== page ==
TED: Don't Eat the Marshmallow! | ESL Video

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TED: Don't Eat the Marshmallow!

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Discussion Questions

Watch the video and choose the correct answers.

Play Video: Keynote (Google I/O '18)
Why does the professor leave the children alone in a room?
What happens when the professor leaves the room?
What does "the ability to delay gratification" mean?
The professor found that _________ of the children who didn't eat the marshmallow were successful later in life.
How many of the kids that ate the marshmallow were having trouble later in life?
What happened in Colombia?
Why does Posada think it is important to teach kids not to eat the marshmallow?
I'm here because I have a very important message: I think we
have found the most important factor for success. And it was
found close to here, Stanford.

Psychology professor took kids that were four years old and put
them in a room all by themselves. And he would tell the child, a
four-year-old kid, "Johnny, I am going to leave you here with a
marshmallow for 15 minutes. If, after I come back, this
marshmallow is here, you will get another one. So you will have

To tell a four-year-old kid to wait 15 minutes for something that
they like, is equivalent to telling us, "We'll bring you coffee in two
hours." (Laughter) Exact equivalent.

So what happened when the professor left the room? As soon as
the door closed... two out of three ate the marshmallow. Five
seconds, 10 seconds, 40 seconds, 50 seconds, two minutes, four
minutes, eight minutes. Some lasted 14-and-a-half minutes.
(Laughter) Couldn't do it. Could not wait.

What's interesting is that one out of three would look at the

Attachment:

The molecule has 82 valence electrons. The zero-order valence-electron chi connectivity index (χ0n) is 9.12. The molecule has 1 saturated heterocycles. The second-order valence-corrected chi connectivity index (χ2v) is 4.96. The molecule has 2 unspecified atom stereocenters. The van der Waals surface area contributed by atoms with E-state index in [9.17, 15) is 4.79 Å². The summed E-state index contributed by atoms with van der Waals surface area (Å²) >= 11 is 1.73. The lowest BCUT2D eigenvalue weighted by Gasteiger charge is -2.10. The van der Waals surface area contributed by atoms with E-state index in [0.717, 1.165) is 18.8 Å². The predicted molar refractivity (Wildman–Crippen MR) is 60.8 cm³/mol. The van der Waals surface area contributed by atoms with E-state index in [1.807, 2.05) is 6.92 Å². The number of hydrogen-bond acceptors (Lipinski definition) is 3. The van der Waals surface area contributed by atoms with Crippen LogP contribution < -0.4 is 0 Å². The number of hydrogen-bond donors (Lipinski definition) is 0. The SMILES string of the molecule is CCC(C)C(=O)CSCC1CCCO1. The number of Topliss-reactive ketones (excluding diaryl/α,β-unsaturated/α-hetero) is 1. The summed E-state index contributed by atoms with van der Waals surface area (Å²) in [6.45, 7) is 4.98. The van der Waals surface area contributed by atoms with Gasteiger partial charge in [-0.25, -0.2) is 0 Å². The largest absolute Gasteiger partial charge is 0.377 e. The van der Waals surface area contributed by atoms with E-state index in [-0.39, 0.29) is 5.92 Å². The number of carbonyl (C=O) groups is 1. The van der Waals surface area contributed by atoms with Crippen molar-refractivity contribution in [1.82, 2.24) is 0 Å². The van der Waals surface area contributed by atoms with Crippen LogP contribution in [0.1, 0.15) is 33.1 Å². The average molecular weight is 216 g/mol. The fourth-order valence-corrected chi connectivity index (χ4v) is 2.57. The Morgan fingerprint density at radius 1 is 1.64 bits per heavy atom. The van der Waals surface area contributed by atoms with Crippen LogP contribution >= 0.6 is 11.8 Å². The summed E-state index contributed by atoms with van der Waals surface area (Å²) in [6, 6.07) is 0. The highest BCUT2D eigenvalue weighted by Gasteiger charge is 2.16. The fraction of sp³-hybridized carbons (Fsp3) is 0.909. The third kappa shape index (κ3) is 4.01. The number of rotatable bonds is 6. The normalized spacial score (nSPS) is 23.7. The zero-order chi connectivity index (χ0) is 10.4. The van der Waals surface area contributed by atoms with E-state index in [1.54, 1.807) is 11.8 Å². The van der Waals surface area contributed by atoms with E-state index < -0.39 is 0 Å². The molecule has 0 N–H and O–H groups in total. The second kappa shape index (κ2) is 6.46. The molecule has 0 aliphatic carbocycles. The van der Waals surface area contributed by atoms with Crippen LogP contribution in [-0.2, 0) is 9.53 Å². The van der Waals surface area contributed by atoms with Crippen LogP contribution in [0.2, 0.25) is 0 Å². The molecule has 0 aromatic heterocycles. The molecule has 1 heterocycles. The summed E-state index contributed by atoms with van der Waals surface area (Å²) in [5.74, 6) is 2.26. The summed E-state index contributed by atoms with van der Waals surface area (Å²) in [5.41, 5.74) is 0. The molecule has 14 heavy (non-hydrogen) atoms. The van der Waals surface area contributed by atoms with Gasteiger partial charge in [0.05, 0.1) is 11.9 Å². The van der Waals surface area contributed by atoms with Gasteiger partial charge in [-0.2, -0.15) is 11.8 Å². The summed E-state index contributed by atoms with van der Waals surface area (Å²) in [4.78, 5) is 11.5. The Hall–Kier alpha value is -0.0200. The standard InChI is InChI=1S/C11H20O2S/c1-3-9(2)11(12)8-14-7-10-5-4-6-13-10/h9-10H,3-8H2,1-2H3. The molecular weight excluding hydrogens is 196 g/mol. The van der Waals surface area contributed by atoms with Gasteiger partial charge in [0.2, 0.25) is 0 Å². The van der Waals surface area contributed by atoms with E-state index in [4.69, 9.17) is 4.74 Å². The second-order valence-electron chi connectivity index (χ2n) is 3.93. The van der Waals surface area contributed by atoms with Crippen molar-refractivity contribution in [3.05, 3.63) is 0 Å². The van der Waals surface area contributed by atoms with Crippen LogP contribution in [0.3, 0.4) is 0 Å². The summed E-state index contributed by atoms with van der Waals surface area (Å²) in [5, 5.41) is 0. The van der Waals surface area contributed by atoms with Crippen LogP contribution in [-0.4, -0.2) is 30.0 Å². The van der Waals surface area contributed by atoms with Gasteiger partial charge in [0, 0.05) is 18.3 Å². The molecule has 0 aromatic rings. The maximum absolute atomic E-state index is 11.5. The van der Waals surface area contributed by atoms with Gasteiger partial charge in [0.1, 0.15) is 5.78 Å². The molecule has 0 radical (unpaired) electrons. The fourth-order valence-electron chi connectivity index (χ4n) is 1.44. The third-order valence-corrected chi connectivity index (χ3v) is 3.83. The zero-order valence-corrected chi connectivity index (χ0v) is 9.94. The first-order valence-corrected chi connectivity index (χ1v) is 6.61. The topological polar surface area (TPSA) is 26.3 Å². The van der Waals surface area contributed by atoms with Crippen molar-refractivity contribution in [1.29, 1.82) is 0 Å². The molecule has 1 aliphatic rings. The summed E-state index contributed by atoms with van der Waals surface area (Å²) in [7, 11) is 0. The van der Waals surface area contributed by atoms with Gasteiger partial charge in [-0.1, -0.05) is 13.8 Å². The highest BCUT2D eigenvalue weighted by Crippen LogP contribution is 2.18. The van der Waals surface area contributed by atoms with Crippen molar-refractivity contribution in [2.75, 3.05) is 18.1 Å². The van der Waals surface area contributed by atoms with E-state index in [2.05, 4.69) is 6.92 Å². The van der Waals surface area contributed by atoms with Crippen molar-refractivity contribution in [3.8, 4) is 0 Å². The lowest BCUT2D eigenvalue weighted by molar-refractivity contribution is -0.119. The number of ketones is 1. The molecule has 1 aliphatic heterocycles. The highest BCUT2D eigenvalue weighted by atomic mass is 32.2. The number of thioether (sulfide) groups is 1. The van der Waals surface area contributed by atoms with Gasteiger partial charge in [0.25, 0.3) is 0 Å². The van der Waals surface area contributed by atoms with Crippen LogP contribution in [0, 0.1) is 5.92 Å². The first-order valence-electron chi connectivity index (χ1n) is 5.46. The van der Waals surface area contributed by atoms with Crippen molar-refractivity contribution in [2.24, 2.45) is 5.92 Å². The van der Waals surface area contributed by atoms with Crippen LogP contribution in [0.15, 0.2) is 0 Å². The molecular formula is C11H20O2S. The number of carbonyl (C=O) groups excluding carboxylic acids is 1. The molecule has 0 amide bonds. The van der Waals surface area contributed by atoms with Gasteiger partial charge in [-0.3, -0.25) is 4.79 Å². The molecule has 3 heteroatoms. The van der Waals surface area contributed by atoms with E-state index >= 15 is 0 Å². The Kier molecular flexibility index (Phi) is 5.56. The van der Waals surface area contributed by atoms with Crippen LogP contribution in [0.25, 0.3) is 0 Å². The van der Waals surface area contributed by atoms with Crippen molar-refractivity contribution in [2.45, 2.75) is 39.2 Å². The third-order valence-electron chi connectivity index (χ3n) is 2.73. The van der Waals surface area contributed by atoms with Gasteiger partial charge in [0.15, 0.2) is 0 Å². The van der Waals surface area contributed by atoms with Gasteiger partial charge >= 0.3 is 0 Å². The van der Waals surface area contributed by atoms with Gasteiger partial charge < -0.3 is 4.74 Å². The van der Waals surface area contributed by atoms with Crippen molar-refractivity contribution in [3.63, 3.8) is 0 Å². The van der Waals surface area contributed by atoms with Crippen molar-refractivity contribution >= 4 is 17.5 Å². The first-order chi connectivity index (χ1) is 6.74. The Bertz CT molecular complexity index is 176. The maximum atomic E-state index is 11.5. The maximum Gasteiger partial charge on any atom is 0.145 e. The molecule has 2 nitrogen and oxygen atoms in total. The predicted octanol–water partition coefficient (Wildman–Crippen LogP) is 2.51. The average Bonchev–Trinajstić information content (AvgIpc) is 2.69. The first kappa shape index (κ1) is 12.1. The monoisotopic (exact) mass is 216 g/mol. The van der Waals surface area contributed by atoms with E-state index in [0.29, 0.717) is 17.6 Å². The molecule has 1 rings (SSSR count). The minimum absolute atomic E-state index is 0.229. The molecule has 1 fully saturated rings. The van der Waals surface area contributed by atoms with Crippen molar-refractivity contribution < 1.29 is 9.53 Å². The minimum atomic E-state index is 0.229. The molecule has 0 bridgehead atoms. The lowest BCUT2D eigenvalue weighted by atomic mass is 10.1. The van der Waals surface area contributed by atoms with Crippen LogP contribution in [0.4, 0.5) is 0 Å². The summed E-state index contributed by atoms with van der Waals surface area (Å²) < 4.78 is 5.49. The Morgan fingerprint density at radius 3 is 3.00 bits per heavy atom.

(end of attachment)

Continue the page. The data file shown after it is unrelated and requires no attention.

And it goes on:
marshmallow and go like this ... Would look at it. Put it back.
They would walk around. They would play with their skirts and

That child already, at four, understood the most important
principle for success, which is the ability to delay gratification.
Self-discipline: the most important factor for success.

15 years later, 14 or 15 years later, follow-up study. What did
they find? They went to look for these kids who were now 18 and
19. And they found that 100 percent of the children that had not
eaten the marshmallow were successful. They had good grades.
They were doing wonderful. They were happy. They had their
plans. They had good relationships with the teachers, students.
They were doing fine.

A great percentage of the kids that ate the marshmallow, they
were in trouble. They did not make it to university. They had bad
grades. Some of them dropped out. A few were still there with
bad grades. A few had good grades.

I had a question in my mind: Would Hispanic kids react the same
way as the American kids? So I went to Colombia. And I
reproduced the experiment. And it was very funny. I used four,
five and six years old kids. And let me show you what happened.

(Spanish) (Laughter)

So what happened in Colombia? Hispanic kids, two out of three
ate the marshmallow; one out of three did not. This little girl was
interesting; she ate the inside of the marshmallow. (Laughter) In
other words, she wanted us to think that she had not eaten it, so
she would get two. But she ate it. So we know she'll be
successful. But we have to watch her. (Laughter) She should not
go into banking, for example, or work at a cash register. But she
will be successful.

And this applies for everything. Even in sales. The sales person
that -- the customer says, "I want that." And the person says,
"Okay, here you are." That person ate the marshmallow. If the
sales person says, "Wait a second. Let me ask you a few
questions to see if this is a good choice." Then you sell a lot
more. So this has applications in all walks of life.

I end with -- the Koreans did this. You know what? This is so
good that we want a marshmallow book for children. We did one
for children. And now it is all over Korea. They are teaching these
kids exactly this principle.

And we need to learn that principle here in the States, because
we have a big debt. We are eating more marshmallows than we
are producing.

Thank you so much.
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